Lois Lowry: 6 books that changed my life

Lois Lowry's utterly unique memoir, Looking Back: A Book of Memories, is the literary equivalent of a photo album. The new edition contains over 70 family photographs, each accompanied with a short anecdote from the celebrated author's life. The stories reach back into her mother's childhood and through her own coming-of-age journey as Lowry shares memories that range from the tragic - like the loss of her son in a plane crash - to her witty reflections on dating in her 40s.

Below, the two-time Newbery Medal winner for Number of the Stars (1990) and The Giver (1994), shares the books that have shaped her life.

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The book that marked her graduation from children's to adult literature

I have often described The Yearling by Marjorie Kinnan Rawlings as the book that changed my understanding of literature, that moved me from whimsical children's tales to realistic and lyrical fiction. It was published as an adult book but my mother put it into my hands when I was nine.

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The tale of women's independence that arrived at a pivotal time

I was 26 when The Group by Mary McCarthy was published. It seemed quite relevant to my own life, depicting as it did a group of recent Vassar graduates and their frustrations with lives centred on husbands and children. Their struggles for independence became my own.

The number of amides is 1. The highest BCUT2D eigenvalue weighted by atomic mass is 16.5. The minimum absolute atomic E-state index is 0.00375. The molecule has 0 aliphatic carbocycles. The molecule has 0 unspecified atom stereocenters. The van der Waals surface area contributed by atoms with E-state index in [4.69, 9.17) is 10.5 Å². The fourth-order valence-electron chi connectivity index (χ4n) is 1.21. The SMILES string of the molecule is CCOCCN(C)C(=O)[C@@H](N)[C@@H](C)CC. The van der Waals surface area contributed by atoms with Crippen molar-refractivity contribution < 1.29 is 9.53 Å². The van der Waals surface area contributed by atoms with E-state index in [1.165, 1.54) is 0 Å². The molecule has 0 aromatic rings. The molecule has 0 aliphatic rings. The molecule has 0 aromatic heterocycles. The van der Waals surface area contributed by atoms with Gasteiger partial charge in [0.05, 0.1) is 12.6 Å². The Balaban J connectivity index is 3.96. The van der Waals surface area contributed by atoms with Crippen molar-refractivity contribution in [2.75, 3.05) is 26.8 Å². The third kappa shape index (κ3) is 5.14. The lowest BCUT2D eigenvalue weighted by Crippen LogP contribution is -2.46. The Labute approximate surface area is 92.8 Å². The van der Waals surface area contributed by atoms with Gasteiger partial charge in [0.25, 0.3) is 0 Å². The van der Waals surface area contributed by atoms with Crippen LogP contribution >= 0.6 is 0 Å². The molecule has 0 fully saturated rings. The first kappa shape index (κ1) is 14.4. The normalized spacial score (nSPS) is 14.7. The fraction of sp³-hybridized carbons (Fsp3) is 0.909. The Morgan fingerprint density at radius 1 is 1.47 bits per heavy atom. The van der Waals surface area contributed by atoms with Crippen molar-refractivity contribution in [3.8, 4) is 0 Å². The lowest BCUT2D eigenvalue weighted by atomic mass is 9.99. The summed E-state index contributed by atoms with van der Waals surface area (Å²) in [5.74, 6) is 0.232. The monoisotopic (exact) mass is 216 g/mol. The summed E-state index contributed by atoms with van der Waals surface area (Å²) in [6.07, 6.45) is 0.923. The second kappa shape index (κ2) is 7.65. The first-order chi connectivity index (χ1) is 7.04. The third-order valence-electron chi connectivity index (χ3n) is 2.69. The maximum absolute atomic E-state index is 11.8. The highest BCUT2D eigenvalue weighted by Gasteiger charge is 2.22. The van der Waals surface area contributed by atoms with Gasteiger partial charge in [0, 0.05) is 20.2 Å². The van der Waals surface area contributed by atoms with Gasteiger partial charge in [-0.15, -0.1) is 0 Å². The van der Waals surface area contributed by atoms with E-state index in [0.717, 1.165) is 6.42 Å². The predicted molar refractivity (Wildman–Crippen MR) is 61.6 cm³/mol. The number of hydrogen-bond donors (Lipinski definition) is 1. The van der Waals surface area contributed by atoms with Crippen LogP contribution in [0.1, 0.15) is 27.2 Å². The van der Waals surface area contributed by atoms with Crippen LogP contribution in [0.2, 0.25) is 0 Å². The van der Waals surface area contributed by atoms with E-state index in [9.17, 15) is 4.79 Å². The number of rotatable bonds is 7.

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The feminist book she read as her life was changing

The Handmaid's Tale by Margaret Atwood. This dystopian novel was set in Cambridge, Massachusetts - or what Cambridge had become after a revolution and under a new Christian-based government - and having lived myself in Cambridge there was a particular fascination for me. Again, the theme of women's roles was an important one for me at that time in my life. I was in my 40s when I read this and my own life was shifting.

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A favourite Virginia Woolf novel

I am still attracted to the stream-of-consciousness style introduced to me by Virginia Woolf. At the time I read To the Lighthouse, I was a graduate student studying both literature and photography, and I could see the connection between these two arts in this study of shifting perceptions.

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The Canadian classic she loves 

The Deptford Trilogy by Robertson Davies. These three interwoven novels, of which the first is my favourite, introduced me to complex and shifting narrative, and reminded me - reminds me still - of the interconnectedness of things.

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The book she read... and re-read... and re-read

Letters of E.B. White. I re-read these often, dipping in at random. As a resident myself of Maine, I appreciate the reminder in these gentle and articulate letters that there were days - not all that long ago - when the word "like" was a verb, not an interjection, and that down the road a piece there was a gentle man who liked pigs and liked language and handled them both with great delicacy.

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